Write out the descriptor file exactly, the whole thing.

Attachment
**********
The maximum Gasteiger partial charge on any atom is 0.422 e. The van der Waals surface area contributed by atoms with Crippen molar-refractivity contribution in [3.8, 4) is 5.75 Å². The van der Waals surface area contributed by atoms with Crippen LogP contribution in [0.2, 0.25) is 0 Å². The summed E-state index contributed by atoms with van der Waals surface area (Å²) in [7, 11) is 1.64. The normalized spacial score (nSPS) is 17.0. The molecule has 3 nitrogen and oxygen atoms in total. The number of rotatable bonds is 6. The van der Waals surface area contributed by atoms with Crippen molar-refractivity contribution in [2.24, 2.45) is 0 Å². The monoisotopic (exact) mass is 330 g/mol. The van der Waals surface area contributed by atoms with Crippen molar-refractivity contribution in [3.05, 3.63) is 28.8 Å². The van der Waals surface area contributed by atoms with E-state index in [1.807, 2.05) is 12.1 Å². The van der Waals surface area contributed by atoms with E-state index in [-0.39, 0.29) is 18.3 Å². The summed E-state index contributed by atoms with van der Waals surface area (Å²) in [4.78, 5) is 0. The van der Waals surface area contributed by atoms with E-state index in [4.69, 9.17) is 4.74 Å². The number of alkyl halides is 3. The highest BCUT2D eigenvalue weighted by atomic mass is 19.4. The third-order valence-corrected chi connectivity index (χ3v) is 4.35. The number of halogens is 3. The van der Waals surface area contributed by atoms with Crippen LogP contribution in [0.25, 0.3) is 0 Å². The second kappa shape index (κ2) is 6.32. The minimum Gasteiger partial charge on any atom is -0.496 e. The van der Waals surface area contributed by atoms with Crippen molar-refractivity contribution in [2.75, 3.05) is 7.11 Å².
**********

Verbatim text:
The maximum Gasteiger partial charge on any atom is 0.422 e. The van der Waals surface area contributed by atoms with Crippen molar-refractivity contribution in [3.8, 4) is 5.75 Å². The van der Waals surface area contributed by atoms with Crippen LogP contribution in [0.2, 0.25) is 0 Å². The summed E-state index contributed by atoms with van der Waals surface area (Å²) in [7, 11) is 1.64. The normalized spacial score (nSPS) is 17.0. The molecule has 3 nitrogen and oxygen atoms in total. The number of rotatable bonds is 6. The van der Waals surface area contributed by atoms with Crippen molar-refractivity contribution in [2.24, 2.45) is 0 Å². The monoisotopic (exact) mass is 330 g/mol. The van der Waals surface area contributed by atoms with Crippen molar-refractivity contribution in [3.05, 3.63) is 28.8 Å². The van der Waals surface area contributed by atoms with E-state index in [1.807, 2.05) is 12.1 Å². The van der Waals surface area contributed by atoms with E-state index in [-0.39, 0.29) is 18.3 Å². The summed E-state index contributed by atoms with van der Waals surface area (Å²) in [4.78, 5) is 0. The van der Waals surface area contributed by atoms with E-state index in [4.69, 9.17) is 4.74 Å². The number of alkyl halides is 3. The highest BCUT2D eigenvalue weighted by atomic mass is 19.4. The third-order valence-corrected chi connectivity index (χ3v) is 4.35. The number of halogens is 3. The van der Waals surface area contributed by atoms with Crippen LogP contribution in [0.25, 0.3) is 0 Å². The second kappa shape index (κ2) is 6.32. The minimum Gasteiger partial charge on any atom is -0.496 e. The van der Waals surface area contributed by atoms with Crippen molar-refractivity contribution in [2.75, 3.05) is 7.11 Å².